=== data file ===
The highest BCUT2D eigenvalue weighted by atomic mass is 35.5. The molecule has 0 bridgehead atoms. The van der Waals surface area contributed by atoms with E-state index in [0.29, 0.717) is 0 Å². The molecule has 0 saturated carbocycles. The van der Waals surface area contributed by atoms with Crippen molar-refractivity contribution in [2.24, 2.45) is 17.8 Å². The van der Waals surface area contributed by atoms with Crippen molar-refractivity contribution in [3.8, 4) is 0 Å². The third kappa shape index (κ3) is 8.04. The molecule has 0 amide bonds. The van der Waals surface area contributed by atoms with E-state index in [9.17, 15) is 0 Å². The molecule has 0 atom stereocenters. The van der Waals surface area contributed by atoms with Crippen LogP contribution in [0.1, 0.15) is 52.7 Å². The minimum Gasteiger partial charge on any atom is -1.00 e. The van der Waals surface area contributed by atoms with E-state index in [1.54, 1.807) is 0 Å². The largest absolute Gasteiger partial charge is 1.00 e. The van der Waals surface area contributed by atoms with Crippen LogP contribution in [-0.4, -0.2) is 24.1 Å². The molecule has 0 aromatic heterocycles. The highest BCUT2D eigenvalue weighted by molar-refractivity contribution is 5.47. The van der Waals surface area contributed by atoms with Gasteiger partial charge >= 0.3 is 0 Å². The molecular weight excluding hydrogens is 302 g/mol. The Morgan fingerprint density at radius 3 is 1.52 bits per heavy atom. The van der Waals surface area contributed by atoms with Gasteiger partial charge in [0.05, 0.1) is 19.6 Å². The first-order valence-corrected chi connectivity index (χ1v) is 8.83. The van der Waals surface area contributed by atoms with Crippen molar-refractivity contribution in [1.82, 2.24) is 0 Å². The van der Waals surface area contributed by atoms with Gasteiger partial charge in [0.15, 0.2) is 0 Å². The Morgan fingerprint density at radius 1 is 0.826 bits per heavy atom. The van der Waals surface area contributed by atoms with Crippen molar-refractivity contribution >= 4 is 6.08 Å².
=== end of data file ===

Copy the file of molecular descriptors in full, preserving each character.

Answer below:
The highest BCUT2D eigenvalue weighted by atomic mass is 35.5. The molecule has 0 bridgehead atoms. The van der Waals surface area contributed by atoms with E-state index in [0.29, 0.717) is 0 Å². The molecule has 0 saturated carbocycles. The van der Waals surface area contributed by atoms with Crippen molar-refractivity contribution in [2.24, 2.45) is 17.8 Å². The van der Waals surface area contributed by atoms with Crippen molar-refractivity contribution in [3.8, 4) is 0 Å². The third kappa shape index (κ3) is 8.04. The molecule has 0 amide bonds. The van der Waals surface area contributed by atoms with E-state index in [9.17, 15) is 0 Å². The molecule has 0 atom stereocenters. The van der Waals surface area contributed by atoms with Crippen LogP contribution in [0.1, 0.15) is 52.7 Å². The minimum Gasteiger partial charge on any atom is -1.00 e. The van der Waals surface area contributed by atoms with E-state index in [1.54, 1.807) is 0 Å². The largest absolute Gasteiger partial charge is 1.00 e. The van der Waals surface area contributed by atoms with Crippen LogP contribution in [-0.4, -0.2) is 24.1 Å². The molecule has 0 aromatic heterocycles. The highest BCUT2D eigenvalue weighted by molar-refractivity contribution is 5.47. The van der Waals surface area contributed by atoms with Gasteiger partial charge >= 0.3 is 0 Å². The molecular weight excluding hydrogens is 302 g/mol. The Morgan fingerprint density at radius 3 is 1.52 bits per heavy atom. The van der Waals surface area contributed by atoms with Gasteiger partial charge in [0.05, 0.1) is 19.6 Å². The first-order valence-corrected chi connectivity index (χ1v) is 8.83. The van der Waals surface area contributed by atoms with Crippen molar-refractivity contribution in [1.82, 2.24) is 0 Å². The van der Waals surface area contributed by atoms with Gasteiger partial charge in [0.15, 0.2) is 0 Å². The Morgan fingerprint density at radius 1 is 0.826 bits per heavy atom. The van der Waals surface area contributed by atoms with Crippen molar-refractivity contribution >= 4 is 6.08 Å².